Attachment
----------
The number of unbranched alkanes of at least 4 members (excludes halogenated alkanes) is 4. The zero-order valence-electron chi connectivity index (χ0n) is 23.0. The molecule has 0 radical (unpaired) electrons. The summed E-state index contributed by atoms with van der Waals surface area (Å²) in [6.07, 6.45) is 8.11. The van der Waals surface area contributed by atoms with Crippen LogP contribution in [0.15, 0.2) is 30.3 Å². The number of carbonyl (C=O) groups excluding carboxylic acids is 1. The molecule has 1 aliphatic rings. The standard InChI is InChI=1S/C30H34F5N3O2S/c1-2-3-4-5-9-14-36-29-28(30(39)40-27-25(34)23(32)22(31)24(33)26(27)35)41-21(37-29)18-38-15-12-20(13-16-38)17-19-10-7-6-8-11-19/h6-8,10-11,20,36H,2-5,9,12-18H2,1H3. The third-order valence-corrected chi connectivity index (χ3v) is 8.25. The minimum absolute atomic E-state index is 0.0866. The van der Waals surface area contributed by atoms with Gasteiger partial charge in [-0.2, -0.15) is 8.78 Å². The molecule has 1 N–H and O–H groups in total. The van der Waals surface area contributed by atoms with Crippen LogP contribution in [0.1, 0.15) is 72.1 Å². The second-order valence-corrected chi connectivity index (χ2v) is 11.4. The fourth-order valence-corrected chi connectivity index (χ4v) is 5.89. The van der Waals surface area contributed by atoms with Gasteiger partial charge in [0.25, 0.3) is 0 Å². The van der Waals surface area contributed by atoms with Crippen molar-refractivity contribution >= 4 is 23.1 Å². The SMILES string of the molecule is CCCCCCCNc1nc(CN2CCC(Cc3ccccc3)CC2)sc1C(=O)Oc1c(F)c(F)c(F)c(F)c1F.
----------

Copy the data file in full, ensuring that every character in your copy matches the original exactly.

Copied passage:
The number of unbranched alkanes of at least 4 members (excludes halogenated alkanes) is 4. The zero-order valence-electron chi connectivity index (χ0n) is 23.0. The molecule has 0 radical (unpaired) electrons. The summed E-state index contributed by atoms with van der Waals surface area (Å²) in [6.07, 6.45) is 8.11. The van der Waals surface area contributed by atoms with Crippen LogP contribution in [0.15, 0.2) is 30.3 Å². The number of carbonyl (C=O) groups excluding carboxylic acids is 1. The molecule has 1 aliphatic rings. The standard InChI is InChI=1S/C30H34F5N3O2S/c1-2-3-4-5-9-14-36-29-28(30(39)40-27-25(34)23(32)22(31)24(33)26(27)35)41-21(37-29)18-38-15-12-20(13-16-38)17-19-10-7-6-8-11-19/h6-8,10-11,20,36H,2-5,9,12-18H2,1H3. The third-order valence-corrected chi connectivity index (χ3v) is 8.25. The minimum absolute atomic E-state index is 0.0866. The van der Waals surface area contributed by atoms with Gasteiger partial charge in [-0.2, -0.15) is 8.78 Å². The molecule has 1 N–H and O–H groups in total. The van der Waals surface area contributed by atoms with Crippen LogP contribution in [0.1, 0.15) is 72.1 Å². The second-order valence-corrected chi connectivity index (χ2v) is 11.4. The fourth-order valence-corrected chi connectivity index (χ4v) is 5.89. The van der Waals surface area contributed by atoms with Gasteiger partial charge in [0.25, 0.3) is 0 Å². The van der Waals surface area contributed by atoms with Crippen molar-refractivity contribution >= 4 is 23.1 Å². The SMILES string of the molecule is CCCCCCCNc1nc(CN2CCC(Cc3ccccc3)CC2)sc1C(=O)Oc1c(F)c(F)c(F)c(F)c1F.